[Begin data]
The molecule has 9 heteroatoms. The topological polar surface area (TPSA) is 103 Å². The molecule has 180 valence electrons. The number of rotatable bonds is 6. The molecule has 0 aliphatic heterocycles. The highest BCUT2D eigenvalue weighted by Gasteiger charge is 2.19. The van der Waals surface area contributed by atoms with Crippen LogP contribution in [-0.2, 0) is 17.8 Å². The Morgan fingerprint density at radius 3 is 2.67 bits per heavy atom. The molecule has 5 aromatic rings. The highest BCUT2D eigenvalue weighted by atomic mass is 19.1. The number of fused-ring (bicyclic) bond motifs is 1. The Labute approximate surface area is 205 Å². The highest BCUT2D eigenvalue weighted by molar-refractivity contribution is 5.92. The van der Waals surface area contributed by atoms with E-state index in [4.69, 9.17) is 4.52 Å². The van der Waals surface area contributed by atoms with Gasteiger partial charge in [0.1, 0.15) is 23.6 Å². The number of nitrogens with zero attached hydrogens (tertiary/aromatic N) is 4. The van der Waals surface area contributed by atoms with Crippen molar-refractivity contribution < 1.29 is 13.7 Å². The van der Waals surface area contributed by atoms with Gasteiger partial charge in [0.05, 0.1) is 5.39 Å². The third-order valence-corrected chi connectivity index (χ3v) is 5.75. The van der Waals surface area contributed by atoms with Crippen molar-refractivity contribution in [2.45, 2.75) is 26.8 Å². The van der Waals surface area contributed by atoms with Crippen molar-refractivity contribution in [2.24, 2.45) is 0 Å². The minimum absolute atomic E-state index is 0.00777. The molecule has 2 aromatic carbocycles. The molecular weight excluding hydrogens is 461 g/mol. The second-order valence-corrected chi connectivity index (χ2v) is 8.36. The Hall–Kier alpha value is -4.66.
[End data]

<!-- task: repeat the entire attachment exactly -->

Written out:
The molecule has 9 heteroatoms. The topological polar surface area (TPSA) is 103 Å². The molecule has 180 valence electrons. The number of rotatable bonds is 6. The molecule has 0 aliphatic heterocycles. The highest BCUT2D eigenvalue weighted by Gasteiger charge is 2.19. The van der Waals surface area contributed by atoms with Crippen LogP contribution in [-0.2, 0) is 17.8 Å². The Morgan fingerprint density at radius 3 is 2.67 bits per heavy atom. The molecule has 5 aromatic rings. The highest BCUT2D eigenvalue weighted by atomic mass is 19.1. The number of fused-ring (bicyclic) bond motifs is 1. The Labute approximate surface area is 205 Å². The highest BCUT2D eigenvalue weighted by molar-refractivity contribution is 5.92. The van der Waals surface area contributed by atoms with E-state index in [4.69, 9.17) is 4.52 Å². The van der Waals surface area contributed by atoms with Gasteiger partial charge in [0.1, 0.15) is 23.6 Å². The number of nitrogens with zero attached hydrogens (tertiary/aromatic N) is 4. The van der Waals surface area contributed by atoms with Crippen molar-refractivity contribution < 1.29 is 13.7 Å². The van der Waals surface area contributed by atoms with Gasteiger partial charge in [0.05, 0.1) is 5.39 Å². The third-order valence-corrected chi connectivity index (χ3v) is 5.75. The van der Waals surface area contributed by atoms with Crippen molar-refractivity contribution in [2.45, 2.75) is 26.8 Å². The van der Waals surface area contributed by atoms with Crippen molar-refractivity contribution in [2.24, 2.45) is 0 Å². The minimum absolute atomic E-state index is 0.00777. The molecule has 2 aromatic carbocycles. The molecular weight excluding hydrogens is 461 g/mol. The second-order valence-corrected chi connectivity index (χ2v) is 8.36. The Hall–Kier alpha value is -4.66.